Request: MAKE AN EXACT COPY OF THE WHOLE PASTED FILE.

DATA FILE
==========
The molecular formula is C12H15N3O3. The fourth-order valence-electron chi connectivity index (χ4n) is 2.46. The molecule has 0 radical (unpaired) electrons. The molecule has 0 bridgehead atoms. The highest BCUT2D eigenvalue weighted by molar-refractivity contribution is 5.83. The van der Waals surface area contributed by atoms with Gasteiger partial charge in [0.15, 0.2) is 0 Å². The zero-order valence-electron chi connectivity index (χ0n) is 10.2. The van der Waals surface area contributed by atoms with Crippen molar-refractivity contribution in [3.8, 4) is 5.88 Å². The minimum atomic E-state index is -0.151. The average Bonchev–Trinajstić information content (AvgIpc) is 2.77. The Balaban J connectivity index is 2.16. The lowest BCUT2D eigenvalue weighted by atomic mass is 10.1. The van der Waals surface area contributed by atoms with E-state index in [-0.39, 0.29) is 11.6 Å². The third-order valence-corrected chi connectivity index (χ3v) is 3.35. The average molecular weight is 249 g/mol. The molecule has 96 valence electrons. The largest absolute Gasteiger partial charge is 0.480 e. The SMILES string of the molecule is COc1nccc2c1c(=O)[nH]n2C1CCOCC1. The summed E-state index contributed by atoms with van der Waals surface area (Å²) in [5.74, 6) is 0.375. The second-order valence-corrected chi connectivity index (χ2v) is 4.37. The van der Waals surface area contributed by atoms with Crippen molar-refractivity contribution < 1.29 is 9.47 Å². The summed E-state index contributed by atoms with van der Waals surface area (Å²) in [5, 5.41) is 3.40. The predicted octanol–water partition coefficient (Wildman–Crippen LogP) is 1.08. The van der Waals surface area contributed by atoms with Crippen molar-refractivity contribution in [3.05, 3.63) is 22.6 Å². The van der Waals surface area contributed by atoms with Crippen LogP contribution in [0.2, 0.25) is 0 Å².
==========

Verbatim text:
The molecular formula is C12H15N3O3. The fourth-order valence-electron chi connectivity index (χ4n) is 2.46. The molecule has 0 radical (unpaired) electrons. The molecule has 0 bridgehead atoms. The highest BCUT2D eigenvalue weighted by molar-refractivity contribution is 5.83. The van der Waals surface area contributed by atoms with Gasteiger partial charge in [0.15, 0.2) is 0 Å². The zero-order valence-electron chi connectivity index (χ0n) is 10.2. The van der Waals surface area contributed by atoms with Crippen molar-refractivity contribution in [3.8, 4) is 5.88 Å². The minimum atomic E-state index is -0.151. The average Bonchev–Trinajstić information content (AvgIpc) is 2.77. The Balaban J connectivity index is 2.16. The lowest BCUT2D eigenvalue weighted by atomic mass is 10.1. The van der Waals surface area contributed by atoms with E-state index in [-0.39, 0.29) is 11.6 Å². The third-order valence-corrected chi connectivity index (χ3v) is 3.35. The average molecular weight is 249 g/mol. The molecule has 96 valence electrons. The largest absolute Gasteiger partial charge is 0.480 e. The SMILES string of the molecule is COc1nccc2c1c(=O)[nH]n2C1CCOCC1. The summed E-state index contributed by atoms with van der Waals surface area (Å²) in [5.74, 6) is 0.375. The second-order valence-corrected chi connectivity index (χ2v) is 4.37. The van der Waals surface area contributed by atoms with Crippen molar-refractivity contribution < 1.29 is 9.47 Å². The summed E-state index contributed by atoms with van der Waals surface area (Å²) in [5, 5.41) is 3.40. The predicted octanol–water partition coefficient (Wildman–Crippen LogP) is 1.08. The van der Waals surface area contributed by atoms with Crippen molar-refractivity contribution in [3.05, 3.63) is 22.6 Å². The van der Waals surface area contributed by atoms with Crippen LogP contribution in [0.2, 0.25) is 0 Å².